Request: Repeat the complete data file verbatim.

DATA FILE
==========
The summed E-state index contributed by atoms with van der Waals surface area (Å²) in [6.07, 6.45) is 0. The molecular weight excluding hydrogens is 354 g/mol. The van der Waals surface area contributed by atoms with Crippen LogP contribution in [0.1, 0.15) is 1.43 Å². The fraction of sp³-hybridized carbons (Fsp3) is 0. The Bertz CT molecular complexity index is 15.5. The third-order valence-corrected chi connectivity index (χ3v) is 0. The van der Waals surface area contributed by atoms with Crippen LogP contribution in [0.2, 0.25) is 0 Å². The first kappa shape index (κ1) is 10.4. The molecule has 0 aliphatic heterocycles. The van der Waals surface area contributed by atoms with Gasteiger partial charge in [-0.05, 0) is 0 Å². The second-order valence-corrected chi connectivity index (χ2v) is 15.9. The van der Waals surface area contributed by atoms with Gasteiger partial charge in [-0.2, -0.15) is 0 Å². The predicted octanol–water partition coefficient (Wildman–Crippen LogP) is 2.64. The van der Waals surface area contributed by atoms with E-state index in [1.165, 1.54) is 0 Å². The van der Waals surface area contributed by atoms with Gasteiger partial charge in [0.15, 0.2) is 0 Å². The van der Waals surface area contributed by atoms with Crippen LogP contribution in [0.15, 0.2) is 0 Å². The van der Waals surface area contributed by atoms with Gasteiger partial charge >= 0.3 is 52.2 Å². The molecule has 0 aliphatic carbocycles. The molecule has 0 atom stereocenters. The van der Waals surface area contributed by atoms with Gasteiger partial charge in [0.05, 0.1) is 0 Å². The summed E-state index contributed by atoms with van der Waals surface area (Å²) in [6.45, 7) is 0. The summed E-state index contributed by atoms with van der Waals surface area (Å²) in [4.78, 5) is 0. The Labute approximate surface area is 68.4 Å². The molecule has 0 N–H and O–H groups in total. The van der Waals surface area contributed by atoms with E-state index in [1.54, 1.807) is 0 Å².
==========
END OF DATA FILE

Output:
The summed E-state index contributed by atoms with van der Waals surface area (Å²) in [6.07, 6.45) is 0. The molecular weight excluding hydrogens is 354 g/mol. The van der Waals surface area contributed by atoms with Crippen LogP contribution in [0.1, 0.15) is 1.43 Å². The fraction of sp³-hybridized carbons (Fsp3) is 0. The Bertz CT molecular complexity index is 15.5. The third-order valence-corrected chi connectivity index (χ3v) is 0. The van der Waals surface area contributed by atoms with Crippen LogP contribution in [0.2, 0.25) is 0 Å². The first kappa shape index (κ1) is 10.4. The molecule has 0 aliphatic heterocycles. The van der Waals surface area contributed by atoms with Gasteiger partial charge in [-0.05, 0) is 0 Å². The second-order valence-corrected chi connectivity index (χ2v) is 15.9. The van der Waals surface area contributed by atoms with Gasteiger partial charge in [-0.2, -0.15) is 0 Å². The predicted octanol–water partition coefficient (Wildman–Crippen LogP) is 2.64. The van der Waals surface area contributed by atoms with E-state index in [1.165, 1.54) is 0 Å². The van der Waals surface area contributed by atoms with Gasteiger partial charge in [0.15, 0.2) is 0 Å². The van der Waals surface area contributed by atoms with Crippen LogP contribution in [0.15, 0.2) is 0 Å². The van der Waals surface area contributed by atoms with Gasteiger partial charge >= 0.3 is 52.2 Å². The molecule has 0 aliphatic carbocycles. The molecule has 0 atom stereocenters. The van der Waals surface area contributed by atoms with Gasteiger partial charge in [0.05, 0.1) is 0 Å². The summed E-state index contributed by atoms with van der Waals surface area (Å²) in [6.45, 7) is 0. The summed E-state index contributed by atoms with van der Waals surface area (Å²) in [4.78, 5) is 0. The Labute approximate surface area is 68.4 Å². The molecule has 0 N–H and O–H groups in total. The van der Waals surface area contributed by atoms with E-state index in [1.54, 1.807) is 0 Å².